A stack of snackable content

It is sometimes almost as fun to say that online publishing is alive and kicking as much as it is to say that it’s dead in the ground. Neither are actually true – there is a heartbeat, but it skips. Yet the debate is loud enough to sustain the careers of several ‘news gurus,’ as Dean Starkman calls them – Jeff Jarvis, Clay Shirky, Jay Rosen, Michael Wolff, and a handful of other scribblers scribbling about the state of media and journalism and content. Now throw Joe Hyrkin’s name into that group. The CEO of Issuu, a difficult-to-use glorified magazine PDF reader, has written a blog post on Re/code celebrating the rebirth of longform and the ‘death of snackable content’.

Hyrkin argues, based on a report that found the most-shared articles on BuzzFeed and the Guardian are between 3,000 and 10,000 words, that shorter, more ‘clickable’ content is losing the war against inanity. At first glance, he seems right. For instance, the viral site Upworthy, which in 2013 ruled the content seas with its Facebook-approved curiosity gap-baiting headlines, briefly fell out of the social network’s good graces after an algorithm change, only to regroup and focus on making (relatively) more quality content. They even poached New York Times editor Amy O’Leary, who was largely responsible for the paper’s Innovation Report, to be its new editorial director. It seemed they had made some kind of turnaround.

But, looking at recent Upworthy posts, it hardly seems as if much has changed. The curiosity gap headlines have different wording but the same intent, and the content only has maybe a little more sustenance. Meanwhile, a greater change has appeared on the horizon. Facebook, the new maker-or-breaker of websites, has signed deals with the Times, BBC, BuzzFeed, the Guardian, and others to publish directly onto Facebook so that articles will load faster for iPhone users. Though seemingly minor in the big scheme of things, it’s notable that major international publishers would forego direct traffic ad sales on their own branded websites to have their journalism and listicles become just more Facebook posts in your newsfeed.

Facebook is not Google; the traffic doesn’t come from people looking for anything specific anymore, just people looking for what they want to see. It’s Facebook, after all. And Facebook is rigorous about censoring things it thinks its middle-of-the-road users don’t want to see, from the chosen names of drag performers to breastfeeding. Content, too: Gawker’s Tom Scocca wrote that several Gawker media posts, ranging in subjects from a bruise on Miley Cyrus’s butt to the shooting of Michael Brown were flagged and accounts frozen by Facebook. So what if the New York Times wants to publish a photo essay about a topless drag artist performing a graphic visual piece about Miley Cyrus’s bruised butt and Michael Brown onto Facebook? Time will tell.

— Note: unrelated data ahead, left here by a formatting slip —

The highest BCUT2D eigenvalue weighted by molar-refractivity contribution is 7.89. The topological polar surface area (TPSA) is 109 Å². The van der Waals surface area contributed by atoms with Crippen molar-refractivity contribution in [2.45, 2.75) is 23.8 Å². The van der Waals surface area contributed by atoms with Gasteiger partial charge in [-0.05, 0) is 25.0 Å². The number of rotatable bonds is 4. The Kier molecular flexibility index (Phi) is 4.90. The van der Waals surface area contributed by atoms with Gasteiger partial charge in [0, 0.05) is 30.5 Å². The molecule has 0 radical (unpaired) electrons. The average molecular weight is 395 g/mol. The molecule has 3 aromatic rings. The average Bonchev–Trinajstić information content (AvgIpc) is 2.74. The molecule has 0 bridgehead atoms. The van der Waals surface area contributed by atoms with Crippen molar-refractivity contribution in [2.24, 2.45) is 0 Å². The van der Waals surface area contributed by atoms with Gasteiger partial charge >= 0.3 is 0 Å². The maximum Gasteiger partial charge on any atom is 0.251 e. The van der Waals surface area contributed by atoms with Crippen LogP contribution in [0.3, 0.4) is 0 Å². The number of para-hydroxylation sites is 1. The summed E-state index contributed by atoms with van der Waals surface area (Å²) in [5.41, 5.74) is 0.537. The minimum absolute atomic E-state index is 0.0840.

Anyway. Whatever ‘snackable’ content is, it’s not going anywhere. The Huffington Post still reigns supreme on Facebook, according to analytics firm NewsWhip, followed by BuzzFeed – and while both websites have upped their games regarding longform content, short nonsense posts are still the bread-and-butter of both sites. Newspapers less prestigious than the New York Times are diving face-first into the aggregation game; in the past year, the Chicago Sun-Times and the London Independent have launched viral content machines – the Sun Times Network and i100, respectively. (I worked for a few months at the Sun Times Network.) The goals of both aggregators seems to follow what reporter and reluctant content creator Luke O’Neil described in Esquire in 2013:

The more in-depth, reported pieces didn’t stand a chance against riffs on things predestined to go viral. That’s the secret that Upworthy, BuzzFeed, MailOnline, Viral Nova, and their dozens of knockoffs have figured out: You don’t need to write anymore—just write a good headline and point. If what you’re pointing at turns out to be a steaming turd, well, then repackage the steam and sell it back to us.

The fact is, while longform ‘content’ is far from gone (see: Longform and Longreads), and viral content sites are growing up, it is only a matter of time until all this comes falling around our ears. Many of the big online media properties of our time – Vox Media, Mic, Mashable, and the rest – have nothing but venture capital behind them, and the bubble will eventually burst. Not all of these sites can make money – those named above do, but barely – and news start-ups fail all the time. Facebook, too, will one day die. What happens when the media’s Great Blue Saviour upends everything once again?

Just because something takes a minute to scroll through doesn’t mean it’s not a ‘snack’. I’ve read many a BuzzFeed and Business Insider post that were little more than excruciatingly long lists of pictures with maybe 1,500 combined words to supplement the pictures. The report Hyrkin cites showed that yes, longer content is being shared more, but posts with lots of images are being shared more than posts with lots of words. It’s not as if BuzzFeed’s 8,000-word investigation as to why residents in a small Kazakh village are randomly falling asleep for days or weeks or the Guardian‘s pithy 6,600-word essay on Politico’s European launch are the ones being shared by your mom or younger siblings on Facebook, after all. Indeed, the two most popular posts in the report cited by Hyrkin are as follows: a BuzzFeed listicle titled ‘32 Pictures That Will Give You Intense Elementary School Flashbacks’ and a Guardian picture gallery about ‘overconsumption’. Snacks if I’ve ever seen one.

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